This is an excerpt from a paper "Integrating QFD into Phase-Gate Product Design," presented by Glenn Mazur at The 2010 International Symposium on QFD.
In my translation of the seminal work, "QFD: The Customer-Driven Approach to Quality Planning and Development," the revised edition of the 1978 "Hinshitsu Kino Tenkai" (Quality Function Deplyment), Dr. Mizuno, co-founder of QFD, cited the quality guru A.V. Feigenbaum's definition of a quality system as "the network of administrative and technical procedures required to produce and deliver a product of specified quality standards."
Mizuno encouraged that such procedures should follow Shewhart's PDCA (Plan-Do-Check-Act) quality management process. This system, Mizuno advised, was "a complex one formed from structural components such as manpower and machines," where the manpower is defined as "the corporate activities to achieve quality" and the quality function is explicated in "each phase from product planning through final scrapping and then to execute them fully." To do so, Mizuno said, "we must understand the who, what, when, where, why, and how of these corporate functions."
What Mizuno did was to apply the concept of "function" from quality disciplines such as value engineering, to the human functions common in any product development organization. This is the definition of the "F" in QFD, not the incorrectly cited reference to the mechanization of a component part.
Thus, in addition to being a comprehensive quality system, QFD can be seen as a type of socio-technical system that combines manpower and machines. This system was diagrammed in Dr. Akao's second book of QFD case studies, "QFD: Integrating Customer Requirements into Product Design." Figure 1 is a 1997 adaptation of it for software development.
Fig. 1 visualizes both Mizuno's contribution, the process part of the organizational functions that perform job activities or tasks relevant to development and delivery of the product, as well as Akao's deployment of major organizational activities for producing a physical product such as planning, design, trial, manufacturing, and service. Later, specialized deployments and additional tasks such as analyze, develop, etc. were added by American practitioners .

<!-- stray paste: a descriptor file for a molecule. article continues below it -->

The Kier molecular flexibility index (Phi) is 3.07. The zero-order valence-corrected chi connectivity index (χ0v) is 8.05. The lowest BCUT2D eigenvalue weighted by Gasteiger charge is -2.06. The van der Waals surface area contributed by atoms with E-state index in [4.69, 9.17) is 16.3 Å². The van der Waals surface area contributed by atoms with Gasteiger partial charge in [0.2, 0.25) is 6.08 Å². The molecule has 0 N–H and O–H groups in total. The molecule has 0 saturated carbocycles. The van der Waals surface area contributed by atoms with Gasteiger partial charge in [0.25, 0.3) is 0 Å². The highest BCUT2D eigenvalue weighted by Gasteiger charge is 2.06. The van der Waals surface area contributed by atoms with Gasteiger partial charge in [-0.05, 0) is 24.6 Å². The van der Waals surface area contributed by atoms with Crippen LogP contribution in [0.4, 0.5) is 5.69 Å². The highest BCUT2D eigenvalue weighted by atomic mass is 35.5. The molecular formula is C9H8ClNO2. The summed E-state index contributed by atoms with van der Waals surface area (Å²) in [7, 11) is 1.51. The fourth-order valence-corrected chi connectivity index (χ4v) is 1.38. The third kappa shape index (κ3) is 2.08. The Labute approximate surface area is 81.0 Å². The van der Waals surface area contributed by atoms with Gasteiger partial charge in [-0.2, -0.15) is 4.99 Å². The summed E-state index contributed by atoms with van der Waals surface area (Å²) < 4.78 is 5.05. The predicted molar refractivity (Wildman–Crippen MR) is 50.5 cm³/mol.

Unfortunately, the complexity and power of Mizuno and Akao's concept often became lost to overgeneralization as people focused merely on the mechanical aspects of building matrices, leading to propagation of misunderstood information. Take a House of Quality matrix (HOQ) for example; it simply occupies a corner box in Mizuno and Akao's QFD, even though there are people who still regard it as the core of QFD. Those who studied the 1980s automotive parts-oriented 4-Phase model used the term QFD to refer to the quality deployment portion of the big picture above, while those who studied the matrix of matrices model used the term QFD to the Akao's comprehensive quality deployment.
No one, it seemed, paid sufficient attention to the human process, the socio side that Mizuno was describing.
What Mizuno and Akao were describing was that in a true quality system, we needed to address not only the quality of the products being designed and produced, but the quality of the new product development (NPD) process itself that creates those products. In other words, not just the quality of an assembly of parts, but the quality of the human activities needed to design and produce those parts - human activities such as product planning, marketing, engineering, procurement, testing, manufacturing, packaging, after-sales support, etc. The quality function must be deployed across all the company.